As Israel’s longest-serving prime minister, Mr. Netanyahu has spent most of his career successfully projecting himself as a steady guardian of Israel’s security. But since he was re-elected for a third time late last year, taking the helm of the most right-wing government in Israel’s history, that image of stability has been ruined by rising violence, domestic turmoil, disputes with foreign allies and extreme actions by some of his ministers.
As a result, Mr. Netanyahu’s opinion poll ratings have begun to plummet. In one poll last week, his party, Likud, was projected to win only 20 seats and third place in a hypothetical new election — down from 32 in the last election, in which Likud finished first.
Acknowledging those concerns in his speech on Monday, Mr. Netanyahu said: “People of Israel, your security is our supreme mission. We do not want a war. We will do everything to prevent it, but if it is required, our enemies will meet the State of Israel, the Israel Defense Forces and the security services at their full strength.”
But Mr. Netanyahu’s expressions of unity went only so far. He blamed the political opposition for making Israel more vulnerable, contending that their protests and criticism had exacerbated the country’s instability and that their decisions while running the government last year had led to the security threats now confronting the country.
“I call on all opposition leaders to stop doing small politics and support the State of Israel in this time of trial,” Mr. Netanyahu said.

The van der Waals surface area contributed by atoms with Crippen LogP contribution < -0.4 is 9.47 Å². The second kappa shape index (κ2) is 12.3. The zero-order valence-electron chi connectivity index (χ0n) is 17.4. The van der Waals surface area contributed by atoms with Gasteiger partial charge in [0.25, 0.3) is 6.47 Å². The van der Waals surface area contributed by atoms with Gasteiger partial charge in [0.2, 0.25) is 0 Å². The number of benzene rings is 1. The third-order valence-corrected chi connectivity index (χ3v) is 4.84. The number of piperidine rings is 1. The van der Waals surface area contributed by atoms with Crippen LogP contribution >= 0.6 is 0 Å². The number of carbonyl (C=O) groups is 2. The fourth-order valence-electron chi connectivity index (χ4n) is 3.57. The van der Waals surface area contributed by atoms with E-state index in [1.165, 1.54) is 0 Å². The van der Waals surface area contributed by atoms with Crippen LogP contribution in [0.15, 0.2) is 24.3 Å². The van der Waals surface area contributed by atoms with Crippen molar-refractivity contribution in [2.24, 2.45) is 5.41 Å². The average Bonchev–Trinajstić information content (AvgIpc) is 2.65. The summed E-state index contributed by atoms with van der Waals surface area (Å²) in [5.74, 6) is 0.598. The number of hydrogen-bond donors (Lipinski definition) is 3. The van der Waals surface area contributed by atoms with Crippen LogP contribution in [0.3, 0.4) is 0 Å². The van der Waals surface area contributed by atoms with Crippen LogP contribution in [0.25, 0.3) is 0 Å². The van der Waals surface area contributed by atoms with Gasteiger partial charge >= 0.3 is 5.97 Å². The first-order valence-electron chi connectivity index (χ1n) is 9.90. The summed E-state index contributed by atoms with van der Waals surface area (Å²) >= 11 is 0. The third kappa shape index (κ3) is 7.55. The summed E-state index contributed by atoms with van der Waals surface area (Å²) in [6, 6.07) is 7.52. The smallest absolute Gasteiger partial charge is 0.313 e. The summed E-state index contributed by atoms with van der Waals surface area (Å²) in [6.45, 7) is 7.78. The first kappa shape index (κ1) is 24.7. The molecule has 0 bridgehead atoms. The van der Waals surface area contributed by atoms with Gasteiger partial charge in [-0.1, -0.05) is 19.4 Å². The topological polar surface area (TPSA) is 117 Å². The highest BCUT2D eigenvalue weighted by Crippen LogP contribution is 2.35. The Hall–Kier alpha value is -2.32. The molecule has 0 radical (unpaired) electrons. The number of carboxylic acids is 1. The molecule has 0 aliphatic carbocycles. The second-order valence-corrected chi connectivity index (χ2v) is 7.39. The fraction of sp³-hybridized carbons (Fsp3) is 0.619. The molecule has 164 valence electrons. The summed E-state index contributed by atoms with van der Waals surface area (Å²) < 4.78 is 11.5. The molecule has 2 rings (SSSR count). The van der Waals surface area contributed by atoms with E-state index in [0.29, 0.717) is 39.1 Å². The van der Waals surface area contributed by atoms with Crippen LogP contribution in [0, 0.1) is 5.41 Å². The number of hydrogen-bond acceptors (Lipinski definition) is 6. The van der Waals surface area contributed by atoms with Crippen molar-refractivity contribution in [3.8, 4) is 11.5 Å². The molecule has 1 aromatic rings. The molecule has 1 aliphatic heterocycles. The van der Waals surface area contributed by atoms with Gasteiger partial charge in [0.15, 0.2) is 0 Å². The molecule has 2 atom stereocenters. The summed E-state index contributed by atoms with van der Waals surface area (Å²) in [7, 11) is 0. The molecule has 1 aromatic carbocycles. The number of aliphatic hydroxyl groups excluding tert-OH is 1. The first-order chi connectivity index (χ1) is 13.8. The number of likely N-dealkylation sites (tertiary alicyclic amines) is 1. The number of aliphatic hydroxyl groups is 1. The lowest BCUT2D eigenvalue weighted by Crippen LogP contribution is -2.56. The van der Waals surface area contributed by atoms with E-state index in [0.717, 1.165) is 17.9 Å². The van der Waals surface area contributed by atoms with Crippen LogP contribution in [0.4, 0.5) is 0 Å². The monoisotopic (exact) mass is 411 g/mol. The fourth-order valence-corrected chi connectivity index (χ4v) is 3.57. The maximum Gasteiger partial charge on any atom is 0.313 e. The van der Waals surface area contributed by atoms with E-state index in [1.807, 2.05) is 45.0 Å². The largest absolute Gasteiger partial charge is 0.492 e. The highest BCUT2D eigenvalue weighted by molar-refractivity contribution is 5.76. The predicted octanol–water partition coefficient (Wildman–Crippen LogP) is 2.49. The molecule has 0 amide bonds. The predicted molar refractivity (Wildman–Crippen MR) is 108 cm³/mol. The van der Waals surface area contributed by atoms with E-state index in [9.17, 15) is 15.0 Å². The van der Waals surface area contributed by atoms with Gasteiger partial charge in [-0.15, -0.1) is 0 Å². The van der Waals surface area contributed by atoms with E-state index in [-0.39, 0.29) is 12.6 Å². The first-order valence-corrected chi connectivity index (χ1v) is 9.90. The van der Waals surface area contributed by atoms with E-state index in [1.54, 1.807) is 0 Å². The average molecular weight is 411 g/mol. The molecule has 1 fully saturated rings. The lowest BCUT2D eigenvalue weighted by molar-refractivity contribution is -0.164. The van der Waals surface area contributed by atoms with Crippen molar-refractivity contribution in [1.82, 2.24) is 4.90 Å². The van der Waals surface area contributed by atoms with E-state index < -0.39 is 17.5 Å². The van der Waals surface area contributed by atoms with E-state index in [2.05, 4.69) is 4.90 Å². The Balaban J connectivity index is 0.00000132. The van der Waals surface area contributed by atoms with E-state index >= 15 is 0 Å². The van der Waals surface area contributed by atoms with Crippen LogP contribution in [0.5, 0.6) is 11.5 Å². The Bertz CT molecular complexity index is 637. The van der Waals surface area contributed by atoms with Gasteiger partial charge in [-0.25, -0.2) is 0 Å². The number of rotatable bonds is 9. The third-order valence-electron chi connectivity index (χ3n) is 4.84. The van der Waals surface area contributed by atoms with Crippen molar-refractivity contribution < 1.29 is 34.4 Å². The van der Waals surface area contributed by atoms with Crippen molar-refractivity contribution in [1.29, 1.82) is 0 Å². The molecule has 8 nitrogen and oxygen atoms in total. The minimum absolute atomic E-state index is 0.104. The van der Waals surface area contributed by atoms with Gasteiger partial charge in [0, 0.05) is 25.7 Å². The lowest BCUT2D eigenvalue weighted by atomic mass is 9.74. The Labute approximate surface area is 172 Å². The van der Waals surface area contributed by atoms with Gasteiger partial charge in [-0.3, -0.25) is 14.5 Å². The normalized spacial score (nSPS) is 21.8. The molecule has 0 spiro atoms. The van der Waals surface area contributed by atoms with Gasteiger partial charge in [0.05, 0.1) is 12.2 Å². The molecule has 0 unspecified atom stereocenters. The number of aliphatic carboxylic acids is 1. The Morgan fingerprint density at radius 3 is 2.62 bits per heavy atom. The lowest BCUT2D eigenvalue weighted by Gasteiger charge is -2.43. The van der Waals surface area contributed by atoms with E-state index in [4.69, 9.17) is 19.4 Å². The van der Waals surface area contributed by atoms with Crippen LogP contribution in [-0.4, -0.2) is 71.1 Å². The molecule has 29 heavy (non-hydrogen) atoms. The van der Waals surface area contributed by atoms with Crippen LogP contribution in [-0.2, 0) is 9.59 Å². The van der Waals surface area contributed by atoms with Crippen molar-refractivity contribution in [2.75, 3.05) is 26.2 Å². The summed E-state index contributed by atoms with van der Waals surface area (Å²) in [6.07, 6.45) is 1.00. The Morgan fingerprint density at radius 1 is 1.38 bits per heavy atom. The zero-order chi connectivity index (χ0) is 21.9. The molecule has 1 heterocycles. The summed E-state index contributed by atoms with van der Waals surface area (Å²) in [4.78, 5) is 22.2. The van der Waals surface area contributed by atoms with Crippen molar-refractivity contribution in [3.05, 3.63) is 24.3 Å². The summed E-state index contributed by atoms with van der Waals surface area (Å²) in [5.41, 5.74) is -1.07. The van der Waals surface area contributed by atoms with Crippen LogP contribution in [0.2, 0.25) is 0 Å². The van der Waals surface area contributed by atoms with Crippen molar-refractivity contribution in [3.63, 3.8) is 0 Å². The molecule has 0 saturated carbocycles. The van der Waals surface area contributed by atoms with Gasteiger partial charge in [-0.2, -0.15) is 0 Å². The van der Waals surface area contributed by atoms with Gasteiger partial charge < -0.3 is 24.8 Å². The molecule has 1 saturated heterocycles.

The Judicial Crisis in Israel
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- Far-Right’s Influence: Itamar Ben-Gvir, the security minister, demanded that the government establish a new national guard under his control as a quid pro quo for supporting the delay.
- A Brewing Confrontation: President Biden’s public clash with Netanyahu is highly unusual for a leader who has pledged not to interfere in Israel’s domestic politics. But the conflict was years in the making.
- Netanyahu’s Balancing Act: The Israeli leader, who has a reputation as a magician who can escape any political straitjacket, is caught between his far-right coalition and public anger over the plan.
Those comments set off a fierce backlash from opposition leaders, who praised the decision to reinstate Mr. Gallant but criticized Mr. Netanyahu for attempting to shift the blame.
“It is time for him and his ministers to stop whining and finally take responsibility,” Yair Lapid, the leader of the opposition and Mr. Netanyahu’s predecessor as prime minister, said in a statement. “The cancellation of the hasty and scandalous dismissal of Defense Minister Gallant is the right step, and I congratulate him,” Mr. Lapid added. “Now stop complaining and go to work.”
In his speech, Mr. Netanyahu declined to say whether he would uphold a practice of barring non-Muslims from a sensitive holy site in Jerusalem for the final part of Ramadan, the Muslim holy month that concludes next week.
The compound at Al Aqsa Mosque, known to Jews as Temple Mount, has been at the heart of recent tensions in the region. If the Israeli government allows non-Muslims to enter the compound during the final 10 days of Ramadan, critics fear that it will lead to further clashes among Muslims, Jews and the Israeli police, prompting more rocket fire from Lebanon and Gaza.